Dead Ringers Movie Review
Dead Ringers is based on the true story of two twin gynecologists, Steven and Cyril Marcus, who frequently switched places with each other, both at work and in their private lives. With their lives spiraling out of control, the brothers committed suicide together in their Manhattan apartment. The 1977 novel Twins by Bari Wood and Jack Geasland, dramatized the case, and Cronenberg's film follows suit. Beverly and Elliot Mantle (both played by Jeremy Irons) are twin brothers, both are emotionally detached and both grow up to become gynecologists. When Elliot, the more sophisticated of the two, beds movie star Clair (Genevieve Bujold), he invites Beverly to share her with him. As Elliot explains, the experience of one brother has no meaning unless it's shared with the other. Things turn ugly when Bev falls for the actress.
Cronenberg paints a haunting picture with Dead Ringers. It is not a warm film, the characters feel cold and mechanical, even the colors seem bleached out. While Dead Ringers is not a "body horror" film, as Cronenberg's earlier pictures (Shivers, The Brood, The Fly) were, there is still a hint here of body revulsion. Scenes of surgery, in which the brother's drape themselves in blood red surgical gowns and use bizarre instruments that they've manufactured themselves hint at the horrors of Cronenberg's earlier works. (The new Criterion Collection DVD has a special documentary devoted to the design of these very memorable, organic instruments. A more streamlined disc from Warner Bros. is out now.) Irons is startlingly off-kilter, his performance a veritable textbook example of deranged if icy brilliance. The split screen effect by which the brothers were shown together was at the time daring and is expertly carried off. Today such special effects could easily be achieved using CGI or even on a home PC.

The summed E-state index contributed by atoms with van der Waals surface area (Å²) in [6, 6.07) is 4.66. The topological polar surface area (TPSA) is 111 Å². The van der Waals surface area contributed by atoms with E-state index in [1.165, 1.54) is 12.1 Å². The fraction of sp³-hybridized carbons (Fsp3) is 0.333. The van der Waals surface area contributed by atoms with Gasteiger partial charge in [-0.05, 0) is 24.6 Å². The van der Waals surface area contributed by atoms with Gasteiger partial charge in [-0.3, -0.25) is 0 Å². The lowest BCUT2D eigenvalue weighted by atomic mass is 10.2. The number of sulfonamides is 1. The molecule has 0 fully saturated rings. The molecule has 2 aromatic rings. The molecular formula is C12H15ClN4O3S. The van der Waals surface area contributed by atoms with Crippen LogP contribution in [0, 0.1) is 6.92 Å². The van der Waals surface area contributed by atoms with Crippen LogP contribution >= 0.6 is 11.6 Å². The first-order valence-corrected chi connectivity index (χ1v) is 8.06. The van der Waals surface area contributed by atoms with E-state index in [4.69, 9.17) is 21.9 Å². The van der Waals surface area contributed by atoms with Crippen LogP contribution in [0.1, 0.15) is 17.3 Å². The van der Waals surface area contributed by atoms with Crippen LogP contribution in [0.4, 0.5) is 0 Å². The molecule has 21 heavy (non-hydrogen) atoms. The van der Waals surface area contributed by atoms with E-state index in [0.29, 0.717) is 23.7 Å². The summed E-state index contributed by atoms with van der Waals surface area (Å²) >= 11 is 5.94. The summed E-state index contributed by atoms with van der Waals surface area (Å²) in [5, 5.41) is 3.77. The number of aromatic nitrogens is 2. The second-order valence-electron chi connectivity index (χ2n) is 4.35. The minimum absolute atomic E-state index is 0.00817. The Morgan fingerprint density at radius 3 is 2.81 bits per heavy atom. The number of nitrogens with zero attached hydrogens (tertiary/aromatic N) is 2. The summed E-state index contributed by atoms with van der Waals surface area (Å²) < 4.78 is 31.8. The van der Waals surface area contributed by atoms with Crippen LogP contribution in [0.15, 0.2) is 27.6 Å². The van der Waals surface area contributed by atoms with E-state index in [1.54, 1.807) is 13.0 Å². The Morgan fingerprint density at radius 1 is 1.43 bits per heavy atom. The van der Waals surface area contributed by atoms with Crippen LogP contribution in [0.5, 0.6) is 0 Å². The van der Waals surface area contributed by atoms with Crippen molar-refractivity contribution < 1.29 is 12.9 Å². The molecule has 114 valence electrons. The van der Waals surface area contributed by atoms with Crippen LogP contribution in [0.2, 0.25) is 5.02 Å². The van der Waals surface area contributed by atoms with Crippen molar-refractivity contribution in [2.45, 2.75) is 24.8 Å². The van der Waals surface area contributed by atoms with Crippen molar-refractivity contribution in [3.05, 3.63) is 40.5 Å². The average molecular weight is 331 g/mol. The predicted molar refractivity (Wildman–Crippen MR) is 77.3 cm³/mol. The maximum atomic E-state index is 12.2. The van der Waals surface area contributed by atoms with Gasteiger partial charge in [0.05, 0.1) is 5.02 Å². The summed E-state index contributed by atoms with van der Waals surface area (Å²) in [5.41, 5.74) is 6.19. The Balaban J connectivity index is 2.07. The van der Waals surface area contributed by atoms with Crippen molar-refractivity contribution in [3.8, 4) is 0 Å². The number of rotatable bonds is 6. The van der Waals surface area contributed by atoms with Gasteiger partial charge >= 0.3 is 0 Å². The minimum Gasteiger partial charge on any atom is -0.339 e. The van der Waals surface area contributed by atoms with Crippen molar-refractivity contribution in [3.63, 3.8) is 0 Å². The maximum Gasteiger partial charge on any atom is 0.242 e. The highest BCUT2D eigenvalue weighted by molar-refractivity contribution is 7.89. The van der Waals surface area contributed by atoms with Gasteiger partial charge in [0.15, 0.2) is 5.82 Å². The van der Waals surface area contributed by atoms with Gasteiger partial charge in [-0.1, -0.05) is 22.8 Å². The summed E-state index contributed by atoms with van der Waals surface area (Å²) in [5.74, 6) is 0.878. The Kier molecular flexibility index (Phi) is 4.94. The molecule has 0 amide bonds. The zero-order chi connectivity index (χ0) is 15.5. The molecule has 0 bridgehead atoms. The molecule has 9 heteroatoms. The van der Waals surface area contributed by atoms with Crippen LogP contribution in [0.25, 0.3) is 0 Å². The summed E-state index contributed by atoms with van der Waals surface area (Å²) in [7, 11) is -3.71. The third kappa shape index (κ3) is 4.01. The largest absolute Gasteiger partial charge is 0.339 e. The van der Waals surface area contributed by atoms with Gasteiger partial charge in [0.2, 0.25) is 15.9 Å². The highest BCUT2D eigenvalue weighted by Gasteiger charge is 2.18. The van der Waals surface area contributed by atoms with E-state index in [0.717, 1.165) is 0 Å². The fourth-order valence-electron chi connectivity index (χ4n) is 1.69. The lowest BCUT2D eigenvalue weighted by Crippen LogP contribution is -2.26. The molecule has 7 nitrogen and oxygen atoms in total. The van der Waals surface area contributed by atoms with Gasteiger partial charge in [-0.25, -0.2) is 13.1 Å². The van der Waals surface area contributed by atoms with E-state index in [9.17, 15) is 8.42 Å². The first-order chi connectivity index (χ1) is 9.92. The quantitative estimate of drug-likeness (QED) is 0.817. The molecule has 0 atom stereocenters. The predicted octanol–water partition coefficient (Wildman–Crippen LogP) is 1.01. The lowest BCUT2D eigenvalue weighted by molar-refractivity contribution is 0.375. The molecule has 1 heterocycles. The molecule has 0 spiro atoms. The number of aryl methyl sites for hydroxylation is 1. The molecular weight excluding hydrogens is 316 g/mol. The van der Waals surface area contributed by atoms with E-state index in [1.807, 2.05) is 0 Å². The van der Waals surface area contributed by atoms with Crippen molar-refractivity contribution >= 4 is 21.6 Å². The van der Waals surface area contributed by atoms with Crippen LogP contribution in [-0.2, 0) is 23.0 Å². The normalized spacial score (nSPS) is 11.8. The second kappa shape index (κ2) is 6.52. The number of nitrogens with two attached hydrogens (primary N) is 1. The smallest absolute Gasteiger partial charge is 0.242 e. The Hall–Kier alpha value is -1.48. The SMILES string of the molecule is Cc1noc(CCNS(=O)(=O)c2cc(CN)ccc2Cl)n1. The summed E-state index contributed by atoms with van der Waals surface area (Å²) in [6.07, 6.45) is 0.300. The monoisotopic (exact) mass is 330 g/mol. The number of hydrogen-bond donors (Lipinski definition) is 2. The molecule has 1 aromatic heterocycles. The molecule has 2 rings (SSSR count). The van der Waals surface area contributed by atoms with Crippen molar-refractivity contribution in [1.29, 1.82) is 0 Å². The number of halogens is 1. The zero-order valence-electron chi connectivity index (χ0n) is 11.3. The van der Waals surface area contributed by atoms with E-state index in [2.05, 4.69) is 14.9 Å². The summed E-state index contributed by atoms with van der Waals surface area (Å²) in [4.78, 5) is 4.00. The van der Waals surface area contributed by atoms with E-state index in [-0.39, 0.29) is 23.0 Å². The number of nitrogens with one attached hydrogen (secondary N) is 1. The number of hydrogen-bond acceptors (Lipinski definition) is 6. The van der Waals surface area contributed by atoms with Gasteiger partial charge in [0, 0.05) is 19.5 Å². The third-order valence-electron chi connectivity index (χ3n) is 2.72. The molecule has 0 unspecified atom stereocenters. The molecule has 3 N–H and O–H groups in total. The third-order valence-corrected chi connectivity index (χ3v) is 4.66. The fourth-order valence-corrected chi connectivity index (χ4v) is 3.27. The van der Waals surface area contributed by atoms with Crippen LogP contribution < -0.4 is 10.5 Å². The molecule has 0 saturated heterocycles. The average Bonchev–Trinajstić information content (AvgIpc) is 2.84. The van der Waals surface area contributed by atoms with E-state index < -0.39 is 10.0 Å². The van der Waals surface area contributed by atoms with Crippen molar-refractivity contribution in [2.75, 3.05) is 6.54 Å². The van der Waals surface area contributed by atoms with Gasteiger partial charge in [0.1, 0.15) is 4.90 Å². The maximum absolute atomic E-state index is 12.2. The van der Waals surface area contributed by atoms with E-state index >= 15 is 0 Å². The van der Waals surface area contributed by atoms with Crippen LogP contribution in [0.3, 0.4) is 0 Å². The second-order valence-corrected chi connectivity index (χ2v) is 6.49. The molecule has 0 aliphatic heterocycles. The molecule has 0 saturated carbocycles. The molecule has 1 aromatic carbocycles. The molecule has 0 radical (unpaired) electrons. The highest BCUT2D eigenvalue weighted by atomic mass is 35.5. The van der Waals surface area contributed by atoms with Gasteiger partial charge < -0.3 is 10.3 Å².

Dead Ringers -- the title was originally Gemini -- is really a film about one person, not two. Cronenberg packs the films with doubles, but they are almost always mirror images, or at least that's what they boil down to. Cronenberg doesn't go into details, psychological or otherwise, and it's up to the performers, the camera, and the audience to comprehend exactly what is happening. And Dead Ringers works because of this aloofness. What is most clear is that the Mantle brothers are slowly filtering down to become one person. Had Roger Corman made Dead Ringers, one might expect an effects-laden twist ending in which the two brothers actually combine, flesh to flesh, to become one being. Where this was realized physically in schlock horrors like The Manster and The Thing with Two Heads, Cronenberg only teases at such absurdities. The horror here is not of the loss of the body, or even the horror of the science of the body, it is the horror of the mind, of individual perception. Cronenberg paints in moral grays. His characters exist in a scientific blank wave arcade (had to throw a Faint reference in somewhere) where humanity is mere flesh and confusion. The gradual assimilation of their already limited personalities is more like a symptom of a congenital disease than a statement about existential malaise. The Mantle brothers -- the sir name chosen for various connotations, no doubt -- are ciphers for the monstrous nothingness that exists in a life lived with no individuality. They are monsters of the id. And monsters of the id thrive in the cold, sterile world of science without humanity (or humility).
Needless to say, you don't come away from Dead Ringers with a happy-go-lucky feeling, nor do you come away entirely sure of what you've seen. Reality, like the warped minds of the Mantle brothers, is wholly subjective, and the only thing that is clear, crystal clear, is that, in the words of the seminal post-punk band Shriekback, "evil is an exact science."